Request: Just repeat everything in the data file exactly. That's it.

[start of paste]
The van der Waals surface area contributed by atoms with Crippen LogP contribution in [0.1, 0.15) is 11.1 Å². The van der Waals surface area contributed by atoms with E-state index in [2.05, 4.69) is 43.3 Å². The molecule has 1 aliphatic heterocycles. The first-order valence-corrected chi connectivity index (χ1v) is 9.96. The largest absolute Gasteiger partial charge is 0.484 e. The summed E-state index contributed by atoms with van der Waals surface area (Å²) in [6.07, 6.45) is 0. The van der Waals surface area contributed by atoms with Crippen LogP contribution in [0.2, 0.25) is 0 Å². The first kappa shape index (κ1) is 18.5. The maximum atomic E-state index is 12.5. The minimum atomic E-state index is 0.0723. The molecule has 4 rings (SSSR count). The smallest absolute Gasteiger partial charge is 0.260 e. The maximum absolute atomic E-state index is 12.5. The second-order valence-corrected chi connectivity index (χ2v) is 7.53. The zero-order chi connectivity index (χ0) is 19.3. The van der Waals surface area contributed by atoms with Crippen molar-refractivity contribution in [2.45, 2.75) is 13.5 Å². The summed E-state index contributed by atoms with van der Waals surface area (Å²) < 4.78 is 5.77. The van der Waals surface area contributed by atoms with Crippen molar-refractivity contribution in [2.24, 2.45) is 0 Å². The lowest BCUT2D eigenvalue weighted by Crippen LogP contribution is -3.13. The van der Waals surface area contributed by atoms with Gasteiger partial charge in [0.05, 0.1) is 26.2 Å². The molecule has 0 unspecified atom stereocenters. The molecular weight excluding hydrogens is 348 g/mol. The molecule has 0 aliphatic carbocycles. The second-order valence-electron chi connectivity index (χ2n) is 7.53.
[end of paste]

The van der Waals surface area contributed by atoms with Crippen LogP contribution in [0.1, 0.15) is 11.1 Å². The van der Waals surface area contributed by atoms with E-state index in [2.05, 4.69) is 43.3 Å². The molecule has 1 aliphatic heterocycles. The first-order valence-corrected chi connectivity index (χ1v) is 9.96. The largest absolute Gasteiger partial charge is 0.484 e. The summed E-state index contributed by atoms with van der Waals surface area (Å²) in [6.07, 6.45) is 0. The van der Waals surface area contributed by atoms with Crippen LogP contribution in [0.2, 0.25) is 0 Å². The first kappa shape index (κ1) is 18.5. The maximum atomic E-state index is 12.5. The minimum atomic E-state index is 0.0723. The molecule has 4 rings (SSSR count). The smallest absolute Gasteiger partial charge is 0.260 e. The maximum absolute atomic E-state index is 12.5. The second-order valence-corrected chi connectivity index (χ2v) is 7.53. The zero-order chi connectivity index (χ0) is 19.3. The van der Waals surface area contributed by atoms with Crippen molar-refractivity contribution in [2.45, 2.75) is 13.5 Å². The summed E-state index contributed by atoms with van der Waals surface area (Å²) < 4.78 is 5.77. The van der Waals surface area contributed by atoms with Crippen molar-refractivity contribution in [2.24, 2.45) is 0 Å². The lowest BCUT2D eigenvalue weighted by Crippen LogP contribution is -3.13. The van der Waals surface area contributed by atoms with Gasteiger partial charge in [0.05, 0.1) is 26.2 Å². The molecule has 0 unspecified atom stereocenters. The molecular weight excluding hydrogens is 348 g/mol. The molecule has 0 aliphatic carbocycles. The second-order valence-electron chi connectivity index (χ2n) is 7.53.